• Lieque (LU-7):

Located on the radial aspect of the forearm, about 1.5 cun above the transverse crease of the wrist, between the tendons of the brachioradialis and abductor pollicis longus muscles.

  • Feishu (BL-13):

Located on the back, 1.5 cun lateral to the lower border of the spinous process of the 3rd thoracic vertebra (T3).

  • Weishu (BL-21):

Located on the back, 1.5 cun lateral to the lower border of the spinous process of the 12th thoracic vertebra (T12).


Does Acupuncture Therapy Work After 30 Years?

Quitting early is always better, but if you are quitting later, it’s still not too late.

When you quit smoking at any age, your lungs will be saved from further damage. The question here is, can we repair the 30 years’ worth of damage?

If you were a smoker for 30 years, it would take you more time than others to heal your lungs. In this case, your alveoli won’t be able to regenerate or repair, resulting in permanent damage.

But the silver lining here is that any ongoing harm is immediately halted. So, conditions like COPD will not be a risk anymore, and lung cancer is easily avoided, too.

What matters is how long you refrain from smoking. Once your lungs start healing, it is better to stay away from cigarettes and let the body restore.

These are some immediate benefits that you will experience after quitting:

  • Your blood circulation will improve
  • Carbon monoxide levels will return to normal.
  • The cilia will recover to remove mucus from the lungs and prevent infections.

What is better for smoking cessation: Hypnosis or Acupuncture?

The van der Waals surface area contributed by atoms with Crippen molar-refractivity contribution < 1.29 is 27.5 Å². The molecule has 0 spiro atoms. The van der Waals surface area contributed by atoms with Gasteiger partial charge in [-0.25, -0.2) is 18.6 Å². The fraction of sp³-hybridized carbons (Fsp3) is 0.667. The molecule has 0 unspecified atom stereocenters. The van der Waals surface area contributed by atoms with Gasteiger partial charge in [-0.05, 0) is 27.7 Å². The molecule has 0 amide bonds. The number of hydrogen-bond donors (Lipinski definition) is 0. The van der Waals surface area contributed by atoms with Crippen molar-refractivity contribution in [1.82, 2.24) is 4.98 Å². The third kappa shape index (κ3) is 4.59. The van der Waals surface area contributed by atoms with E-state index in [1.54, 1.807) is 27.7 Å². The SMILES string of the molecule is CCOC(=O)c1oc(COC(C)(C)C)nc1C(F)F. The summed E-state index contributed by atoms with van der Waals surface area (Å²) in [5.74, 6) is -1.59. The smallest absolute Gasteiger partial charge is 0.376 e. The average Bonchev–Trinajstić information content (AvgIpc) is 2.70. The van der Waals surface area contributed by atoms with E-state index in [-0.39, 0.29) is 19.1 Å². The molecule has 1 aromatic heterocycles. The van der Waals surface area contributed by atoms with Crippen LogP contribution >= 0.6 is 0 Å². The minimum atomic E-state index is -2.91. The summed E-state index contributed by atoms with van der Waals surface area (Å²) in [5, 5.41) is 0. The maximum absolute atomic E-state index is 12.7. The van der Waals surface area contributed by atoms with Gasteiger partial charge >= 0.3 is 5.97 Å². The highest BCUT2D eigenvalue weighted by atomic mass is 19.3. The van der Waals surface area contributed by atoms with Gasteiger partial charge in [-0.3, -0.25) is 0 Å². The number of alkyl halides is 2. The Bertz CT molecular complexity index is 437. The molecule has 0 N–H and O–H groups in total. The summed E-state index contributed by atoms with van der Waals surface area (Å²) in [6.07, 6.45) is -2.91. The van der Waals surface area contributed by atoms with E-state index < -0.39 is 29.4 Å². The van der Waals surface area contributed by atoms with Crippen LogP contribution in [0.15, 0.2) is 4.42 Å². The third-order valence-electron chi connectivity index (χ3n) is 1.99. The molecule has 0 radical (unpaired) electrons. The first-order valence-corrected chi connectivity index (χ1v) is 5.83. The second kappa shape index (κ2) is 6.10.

Both hypnosis and acupuncture are effective in helping you quit the habit, but which one is better? Research has also asked physicians to recommend such therapies to smokers as they cause cessation in both long and short terms. [ref]

Here is a side-by-side comparison of both techniques.




TechniqueInduces a state of hypnosis like you are daydreaming.Special needles are inserted into certain points on the body.
MechanismYour subconsciousness is reprogrammed into believing that smoking is toxic.It aims to balance the flow of qi and stimulate the release of endorphins.
PractitionerTrained hypnotherapistLicensed acupuncturist
DurationAround 60 minutes30-45 minutes
SessionsOne can be enough2 sessions per week
Side effectsMinimalMinor discomfort
Cost75$ to 125$80$ to 112$
EffectivenessIt is more effective in one session, evenTakes more sessions to show good results

So In Conclusion;

It depends on your preferences and what you are more comfortable with. However, we suggest hypnotherapy for dealing with withdrawal symptoms as it has shown more effects than acupuncture therapy.

Also, patients only go through 1-3 sessions of hypnotherapy and experience a long-term cessation.

What do you think?

Written by Dr. Ahmed

I am Dr. Ahmed (MBBS; FCPS Medicine), an Internist and a practicing physician. I am in the medical field for over fifteen years working in one of the busiest hospitals and writing medical posts for over 5 years.

I love my family, my profession, my blog, nature, hiking, and simple life. Read more about me, my family, and my qualifications